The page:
Effective Leadership Requires [fill in the blank] – The Over-Riding Myth

The Primary Myth About Effective Leadership

If you read about leadership, or attend seminars given by even the great leaders, you’ll often be told that “effective leadership requires [fill in the blank]” where the blank is filled in by some set of critical factors, traits, skills or beliefs that that person deems as essential to effective leadership.

It’s not that those kinds of statements are false. In fact there’s significant kernals of truth there. However, the reality is that the characteristics of effective leaders, if you look at history, are elusive. One famous or noted leader may be quite authoritarian, even dictatorial, while another may be the exact opposite. Another may be a quick decision-maker while you can find good leaders that are more deliberative in their decision-making. Some leaders have large egos and are charismatic, while others are truly humble, and not that exciting to interact with.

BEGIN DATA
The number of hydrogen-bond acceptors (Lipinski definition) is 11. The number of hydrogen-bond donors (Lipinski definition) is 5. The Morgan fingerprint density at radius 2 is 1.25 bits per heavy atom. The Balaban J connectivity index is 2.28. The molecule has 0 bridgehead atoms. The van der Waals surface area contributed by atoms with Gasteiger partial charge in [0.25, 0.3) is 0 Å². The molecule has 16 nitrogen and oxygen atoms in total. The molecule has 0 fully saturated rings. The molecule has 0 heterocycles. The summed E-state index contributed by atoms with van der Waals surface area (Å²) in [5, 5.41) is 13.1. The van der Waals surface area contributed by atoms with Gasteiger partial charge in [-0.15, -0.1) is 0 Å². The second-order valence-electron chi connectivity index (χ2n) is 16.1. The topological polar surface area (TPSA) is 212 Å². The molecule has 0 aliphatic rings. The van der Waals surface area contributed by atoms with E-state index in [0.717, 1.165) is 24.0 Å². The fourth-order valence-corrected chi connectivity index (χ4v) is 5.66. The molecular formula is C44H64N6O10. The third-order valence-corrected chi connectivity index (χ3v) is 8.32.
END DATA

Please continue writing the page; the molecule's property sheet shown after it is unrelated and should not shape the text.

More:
The essential truth about leadership is that there is an almost infinite number of ways to be effective at it, and one of the challenges for leaders wanting to be better is that the task is not to find some universal truths about leadership, but to find what works for that particular leader in that particular setting and context, with that particular set of followers or employees.

Your ability to lead will depend on how well your skills, abilities, personality, strengths and weaknesses fit the situation. There may be NO universal characteristics of what effective leadership involves. What works for one person may not work for another. What works in one company may fail miserably in another.

That’s not to say you can’t learn from the successes and failures of others. It does mean that you need to consider all leadership prescriptions as possibly true, and possibly not — possibly they will work for you, but possibly not.

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